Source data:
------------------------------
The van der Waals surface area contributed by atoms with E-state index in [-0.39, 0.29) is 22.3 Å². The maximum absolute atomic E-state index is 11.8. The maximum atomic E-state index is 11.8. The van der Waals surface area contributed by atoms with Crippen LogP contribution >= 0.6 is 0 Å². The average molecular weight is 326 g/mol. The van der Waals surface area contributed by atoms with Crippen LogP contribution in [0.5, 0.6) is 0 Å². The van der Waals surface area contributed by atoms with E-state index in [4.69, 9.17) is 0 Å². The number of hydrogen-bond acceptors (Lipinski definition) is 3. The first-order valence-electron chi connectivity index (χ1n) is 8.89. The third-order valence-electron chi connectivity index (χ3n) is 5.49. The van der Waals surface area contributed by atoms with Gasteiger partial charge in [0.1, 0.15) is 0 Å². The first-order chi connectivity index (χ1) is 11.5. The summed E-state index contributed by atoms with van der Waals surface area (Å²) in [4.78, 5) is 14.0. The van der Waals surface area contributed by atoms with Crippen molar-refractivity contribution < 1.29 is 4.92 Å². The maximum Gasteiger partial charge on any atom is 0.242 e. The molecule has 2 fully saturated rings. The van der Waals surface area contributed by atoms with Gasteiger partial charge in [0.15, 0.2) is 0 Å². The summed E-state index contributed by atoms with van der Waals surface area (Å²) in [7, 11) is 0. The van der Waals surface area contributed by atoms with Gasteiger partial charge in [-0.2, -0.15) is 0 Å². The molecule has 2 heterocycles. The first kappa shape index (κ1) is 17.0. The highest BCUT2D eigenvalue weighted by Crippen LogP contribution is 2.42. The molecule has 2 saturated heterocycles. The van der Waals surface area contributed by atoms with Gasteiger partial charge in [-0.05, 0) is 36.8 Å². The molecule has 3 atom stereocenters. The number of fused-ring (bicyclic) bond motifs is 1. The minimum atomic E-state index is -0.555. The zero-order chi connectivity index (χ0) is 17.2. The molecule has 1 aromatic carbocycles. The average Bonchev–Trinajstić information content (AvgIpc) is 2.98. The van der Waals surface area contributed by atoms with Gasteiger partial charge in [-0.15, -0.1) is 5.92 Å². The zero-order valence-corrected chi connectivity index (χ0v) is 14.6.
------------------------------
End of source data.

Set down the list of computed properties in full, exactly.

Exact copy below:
The van der Waals surface area contributed by atoms with E-state index in [-0.39, 0.29) is 22.3 Å². The maximum absolute atomic E-state index is 11.8. The maximum atomic E-state index is 11.8. The van der Waals surface area contributed by atoms with Crippen LogP contribution >= 0.6 is 0 Å². The average molecular weight is 326 g/mol. The van der Waals surface area contributed by atoms with Crippen LogP contribution in [0.5, 0.6) is 0 Å². The van der Waals surface area contributed by atoms with E-state index in [4.69, 9.17) is 0 Å². The number of hydrogen-bond acceptors (Lipinski definition) is 3. The first-order valence-electron chi connectivity index (χ1n) is 8.89. The third-order valence-electron chi connectivity index (χ3n) is 5.49. The van der Waals surface area contributed by atoms with Gasteiger partial charge in [0.1, 0.15) is 0 Å². The first-order chi connectivity index (χ1) is 11.5. The summed E-state index contributed by atoms with van der Waals surface area (Å²) in [4.78, 5) is 14.0. The van der Waals surface area contributed by atoms with Crippen molar-refractivity contribution < 1.29 is 4.92 Å². The maximum Gasteiger partial charge on any atom is 0.242 e. The molecule has 2 fully saturated rings. The van der Waals surface area contributed by atoms with Gasteiger partial charge in [0.15, 0.2) is 0 Å². The summed E-state index contributed by atoms with van der Waals surface area (Å²) in [7, 11) is 0. The van der Waals surface area contributed by atoms with Gasteiger partial charge in [-0.2, -0.15) is 0 Å². The molecule has 2 heterocycles. The first kappa shape index (κ1) is 17.0. The highest BCUT2D eigenvalue weighted by Crippen LogP contribution is 2.42. The molecule has 2 saturated heterocycles. The van der Waals surface area contributed by atoms with Gasteiger partial charge in [-0.05, 0) is 36.8 Å². The molecule has 3 atom stereocenters. The number of fused-ring (bicyclic) bond motifs is 1. The minimum atomic E-state index is -0.555. The zero-order chi connectivity index (χ0) is 17.2. The molecule has 1 aromatic carbocycles. The average Bonchev–Trinajstić information content (AvgIpc) is 2.98. The van der Waals surface area contributed by atoms with Gasteiger partial charge in [-0.15, -0.1) is 5.92 Å². The zero-order valence-corrected chi connectivity index (χ0v) is 14.6.